Emerging Technologies Conference Proceedings


Authors: Steven O. Dunford & Dr. Puligandla Viswanadham
Company: Nokia Mobile Phones
Date Published: 11/1/2000   Conference: Emerging Technologies

Seika Machinery, Inc.

Abstract: Pb-free electronics processing fits the definition of a "social technology", a technology that could benefit large populations and is relatively easy to develop, but one that requires the involvement of numerous institutions in government and industry in order to commercialize. Examples of other social technologies are alternative energy sources (ex: solar energy), low-cost prefabricated housing, and anti-pollution technologies (ex: electric vehicles). The common point between them is that politics, expressed through government regulations, is often the strong influence behind adoption and commercialization. The implementation of social technologies can be cost prohibitive in competitive markets and when market demand is insufficient to drive implementation, governments often step in to provide additional incentive to change. The legislative incentives provide the impetus to overcome the technical barriers to adoption and build the necessary industry infrastructure.

Most of the electronic industry manufacturing infrastructure is in place, leaving technical infrastructure issues to be solved, in order to successfully implement a change to Pb-free electronic packaging technology. For Pb-free electronics, one of the current technical issues that could impede progress is the lack of a common component termination metallurgy. Although it may never be entirely consistent, the vast number of options today complicates processing and reliability predictions. To speed the introduction of Pb-free processing, one must reduce the number of component termination metallurgies offered. Current offerings, combined with today's board surface finishes, result in significant variation in board level solder joint metallurgy. Standardization should contribute to greater consistency and predictability of solder joint reliability but may require some who now have Pb-free terminations to consider modifications to enhance the solder joint reliability of mixed technology assemblies.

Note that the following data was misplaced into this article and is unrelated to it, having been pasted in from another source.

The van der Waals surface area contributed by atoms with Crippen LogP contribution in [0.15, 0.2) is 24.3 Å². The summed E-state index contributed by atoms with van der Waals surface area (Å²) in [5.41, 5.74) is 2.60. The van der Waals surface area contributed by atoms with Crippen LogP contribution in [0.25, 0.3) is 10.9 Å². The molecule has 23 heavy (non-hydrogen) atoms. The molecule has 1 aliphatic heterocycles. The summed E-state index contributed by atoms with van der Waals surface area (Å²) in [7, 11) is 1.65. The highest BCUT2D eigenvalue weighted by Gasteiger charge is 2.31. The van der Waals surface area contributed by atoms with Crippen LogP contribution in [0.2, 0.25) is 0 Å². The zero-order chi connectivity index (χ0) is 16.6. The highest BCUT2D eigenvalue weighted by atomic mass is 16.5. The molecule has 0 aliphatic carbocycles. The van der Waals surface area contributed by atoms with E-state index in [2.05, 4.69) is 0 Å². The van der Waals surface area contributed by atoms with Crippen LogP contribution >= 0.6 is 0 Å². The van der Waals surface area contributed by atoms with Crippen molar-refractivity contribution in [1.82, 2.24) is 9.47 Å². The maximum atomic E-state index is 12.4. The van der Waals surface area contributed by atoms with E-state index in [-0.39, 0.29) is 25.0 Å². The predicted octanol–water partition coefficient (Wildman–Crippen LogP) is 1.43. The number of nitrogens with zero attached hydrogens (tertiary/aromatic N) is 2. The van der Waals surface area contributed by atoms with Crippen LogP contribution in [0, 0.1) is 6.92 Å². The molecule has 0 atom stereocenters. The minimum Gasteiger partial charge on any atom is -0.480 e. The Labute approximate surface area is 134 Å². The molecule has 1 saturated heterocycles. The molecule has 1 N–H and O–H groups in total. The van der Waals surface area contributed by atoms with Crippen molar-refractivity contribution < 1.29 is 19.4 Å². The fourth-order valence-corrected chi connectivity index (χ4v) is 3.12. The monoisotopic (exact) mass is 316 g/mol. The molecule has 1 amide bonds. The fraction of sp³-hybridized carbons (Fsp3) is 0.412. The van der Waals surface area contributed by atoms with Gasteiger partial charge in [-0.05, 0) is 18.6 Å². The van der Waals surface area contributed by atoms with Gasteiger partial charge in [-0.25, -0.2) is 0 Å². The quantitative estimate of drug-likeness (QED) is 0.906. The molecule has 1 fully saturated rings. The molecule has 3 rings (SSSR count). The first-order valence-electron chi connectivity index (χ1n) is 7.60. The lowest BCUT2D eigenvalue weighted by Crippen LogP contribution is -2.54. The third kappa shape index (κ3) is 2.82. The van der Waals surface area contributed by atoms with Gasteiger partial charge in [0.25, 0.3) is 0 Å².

Metallurgical aspects of mixed technology circuit board assemblies are discussed in this paper. Multiple variations of solder joint metallurgy possible in mixed technology assemblies are demonstrated. Many of these components meet the criteria for "Pb-free" but raise reliability concerns due to the intermetallic formations when combining the component termination with Sn/Cu/Ag/Sb solder paste and Ni/Au surface finishes. Moisture induced "popcorn" failures of one component indicate an increased sensitivity to humidity exposure. Post-assembly cross sections of the solder are compared to solder joint cross sections made after drop and thermal shock tests. Unique intermetallic combinations that are possible in mixed technology assemblies and changes in the failure locations are highlighted. Despite of the multitude of metallurgical combinations, the robustness of Pb-free solder joints in comparison to eutectic solder joints in thermal shock tests, was demonstrated.

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